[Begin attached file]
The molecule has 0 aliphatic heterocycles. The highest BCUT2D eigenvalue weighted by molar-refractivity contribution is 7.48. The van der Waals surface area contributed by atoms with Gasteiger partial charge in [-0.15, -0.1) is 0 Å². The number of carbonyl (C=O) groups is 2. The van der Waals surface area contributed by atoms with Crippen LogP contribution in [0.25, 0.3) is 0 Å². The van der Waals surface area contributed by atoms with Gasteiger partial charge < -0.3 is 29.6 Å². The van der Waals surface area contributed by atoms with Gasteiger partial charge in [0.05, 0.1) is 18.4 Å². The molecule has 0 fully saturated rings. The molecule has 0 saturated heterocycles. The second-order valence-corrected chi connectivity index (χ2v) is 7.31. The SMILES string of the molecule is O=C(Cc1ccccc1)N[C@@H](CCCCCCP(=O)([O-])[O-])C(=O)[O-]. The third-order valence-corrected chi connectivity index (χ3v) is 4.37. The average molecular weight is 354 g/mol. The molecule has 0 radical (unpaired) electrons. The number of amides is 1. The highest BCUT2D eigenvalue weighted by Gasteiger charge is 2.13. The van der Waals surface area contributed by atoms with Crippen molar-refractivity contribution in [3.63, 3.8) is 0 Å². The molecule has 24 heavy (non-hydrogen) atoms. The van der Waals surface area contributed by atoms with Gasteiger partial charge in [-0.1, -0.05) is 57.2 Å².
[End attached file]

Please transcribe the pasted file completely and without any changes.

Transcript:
The molecule has 0 aliphatic heterocycles. The highest BCUT2D eigenvalue weighted by molar-refractivity contribution is 7.48. The van der Waals surface area contributed by atoms with Gasteiger partial charge in [-0.15, -0.1) is 0 Å². The number of carbonyl (C=O) groups is 2. The van der Waals surface area contributed by atoms with Crippen LogP contribution in [0.25, 0.3) is 0 Å². The van der Waals surface area contributed by atoms with Gasteiger partial charge < -0.3 is 29.6 Å². The van der Waals surface area contributed by atoms with Gasteiger partial charge in [0.05, 0.1) is 18.4 Å². The molecule has 0 fully saturated rings. The molecule has 0 saturated heterocycles. The second-order valence-corrected chi connectivity index (χ2v) is 7.31. The SMILES string of the molecule is O=C(Cc1ccccc1)N[C@@H](CCCCCCP(=O)([O-])[O-])C(=O)[O-]. The third-order valence-corrected chi connectivity index (χ3v) is 4.37. The average molecular weight is 354 g/mol. The molecule has 0 radical (unpaired) electrons. The number of amides is 1. The highest BCUT2D eigenvalue weighted by Gasteiger charge is 2.13. The van der Waals surface area contributed by atoms with Crippen molar-refractivity contribution in [3.63, 3.8) is 0 Å². The molecule has 24 heavy (non-hydrogen) atoms. The van der Waals surface area contributed by atoms with Gasteiger partial charge in [-0.1, -0.05) is 57.2 Å².